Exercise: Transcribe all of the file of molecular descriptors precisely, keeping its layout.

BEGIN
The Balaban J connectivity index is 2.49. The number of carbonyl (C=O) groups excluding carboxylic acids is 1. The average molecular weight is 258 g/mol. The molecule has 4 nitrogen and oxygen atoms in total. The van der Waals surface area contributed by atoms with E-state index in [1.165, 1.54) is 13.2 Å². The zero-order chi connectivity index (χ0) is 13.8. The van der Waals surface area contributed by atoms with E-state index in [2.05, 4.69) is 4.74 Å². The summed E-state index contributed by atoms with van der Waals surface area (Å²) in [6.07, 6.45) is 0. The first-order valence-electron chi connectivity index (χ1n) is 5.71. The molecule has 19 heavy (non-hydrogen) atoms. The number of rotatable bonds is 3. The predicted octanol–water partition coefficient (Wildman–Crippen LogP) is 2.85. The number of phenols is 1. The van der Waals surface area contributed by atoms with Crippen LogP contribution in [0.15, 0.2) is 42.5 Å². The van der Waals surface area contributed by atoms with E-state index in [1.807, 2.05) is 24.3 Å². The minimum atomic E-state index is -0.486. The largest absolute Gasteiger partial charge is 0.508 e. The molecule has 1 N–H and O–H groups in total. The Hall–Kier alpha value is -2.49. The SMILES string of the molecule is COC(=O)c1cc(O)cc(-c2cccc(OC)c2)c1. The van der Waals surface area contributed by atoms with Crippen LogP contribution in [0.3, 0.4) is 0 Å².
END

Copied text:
The Balaban J connectivity index is 2.49. The number of carbonyl (C=O) groups excluding carboxylic acids is 1. The average molecular weight is 258 g/mol. The molecule has 4 nitrogen and oxygen atoms in total. The van der Waals surface area contributed by atoms with E-state index in [1.165, 1.54) is 13.2 Å². The zero-order chi connectivity index (χ0) is 13.8. The van der Waals surface area contributed by atoms with E-state index in [2.05, 4.69) is 4.74 Å². The summed E-state index contributed by atoms with van der Waals surface area (Å²) in [6.07, 6.45) is 0. The first-order valence-electron chi connectivity index (χ1n) is 5.71. The molecule has 19 heavy (non-hydrogen) atoms. The number of rotatable bonds is 3. The predicted octanol–water partition coefficient (Wildman–Crippen LogP) is 2.85. The number of phenols is 1. The van der Waals surface area contributed by atoms with Crippen LogP contribution in [0.15, 0.2) is 42.5 Å². The van der Waals surface area contributed by atoms with E-state index in [1.807, 2.05) is 24.3 Å². The minimum atomic E-state index is -0.486. The largest absolute Gasteiger partial charge is 0.508 e. The molecule has 1 N–H and O–H groups in total. The Hall–Kier alpha value is -2.49. The SMILES string of the molecule is COC(=O)c1cc(O)cc(-c2cccc(OC)c2)c1. The van der Waals surface area contributed by atoms with Crippen LogP contribution in [0.3, 0.4) is 0 Å².